After a heated community discussion in December, planners have listened to residents’ calls for alternatives to the Discovery Park gate. 

At the meeting, residents were concerned that the planners hadn’t properly vetted alternatives before perusing the gate, which would block off the road that leads to the water treatment plant and the lighthouse beach area. 

King County Wastewater Treatment Division (WTD) continues to hear strong opinions on both sides of the issue, said WTD communications specialist Annie Kolb-Nelson. 

Seattle Parks and Recreation and WTD plan to pursue more a stringent parking-enforcement program over the summer. In fall 2014, they will assess how successful those programs are before deciding whether to pursue the gate. 

“People wanted more specifics basically on ‘What exactly have you tried? How many times have you called the police and towing?’” she said. “I don’t think we had anything quantifiable.” 

As Kolb-Nelson understands it, there hasn’t been consistent strict enforcement of the eight-spot parking lot, reserved for people with disabilities and small children.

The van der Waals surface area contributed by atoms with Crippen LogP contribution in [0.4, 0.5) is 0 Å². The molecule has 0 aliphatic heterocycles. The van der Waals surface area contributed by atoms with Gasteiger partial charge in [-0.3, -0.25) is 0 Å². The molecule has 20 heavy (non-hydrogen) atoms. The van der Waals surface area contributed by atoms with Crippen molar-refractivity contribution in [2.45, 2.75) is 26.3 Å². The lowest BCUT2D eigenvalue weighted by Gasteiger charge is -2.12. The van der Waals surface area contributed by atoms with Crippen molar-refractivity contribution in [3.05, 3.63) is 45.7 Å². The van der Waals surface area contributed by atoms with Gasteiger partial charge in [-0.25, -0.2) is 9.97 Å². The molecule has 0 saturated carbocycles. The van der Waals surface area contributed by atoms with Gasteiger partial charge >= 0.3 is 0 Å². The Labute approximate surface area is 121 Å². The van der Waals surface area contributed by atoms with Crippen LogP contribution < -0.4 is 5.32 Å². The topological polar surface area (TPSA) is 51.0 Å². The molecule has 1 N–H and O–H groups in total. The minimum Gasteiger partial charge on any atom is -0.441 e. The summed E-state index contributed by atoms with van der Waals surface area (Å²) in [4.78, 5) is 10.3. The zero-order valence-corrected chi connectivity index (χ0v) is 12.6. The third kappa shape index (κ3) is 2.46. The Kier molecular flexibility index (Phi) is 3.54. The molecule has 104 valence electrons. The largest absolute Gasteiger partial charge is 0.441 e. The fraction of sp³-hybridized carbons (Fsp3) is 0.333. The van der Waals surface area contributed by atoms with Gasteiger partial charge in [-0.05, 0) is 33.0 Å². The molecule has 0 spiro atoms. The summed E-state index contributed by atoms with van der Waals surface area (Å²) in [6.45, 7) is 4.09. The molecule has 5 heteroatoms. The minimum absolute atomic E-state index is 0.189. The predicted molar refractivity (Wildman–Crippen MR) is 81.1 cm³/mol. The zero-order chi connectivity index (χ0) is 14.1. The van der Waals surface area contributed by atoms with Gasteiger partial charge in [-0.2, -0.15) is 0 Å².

The trial period will include increased signage, diligence and enforcement, with expanded efforts around ticketing and towing, Kolb-Nelson said. 

“[We’ll see] if it will deter any of the illegal parking and alleviate the safety concerns that the plant operations staff have,” she said. 

At the end of the summer, Parks and WTD will return to the community with their assessment of the trial before going before the Board of Park Commissioners. 

There’s a cost and benefit to both options, Kolb-Nelson said. The proposed gate had a projected price tag between $300,000 and $400,000. 

The commissioner will have the final say on whether the gate is installed.  

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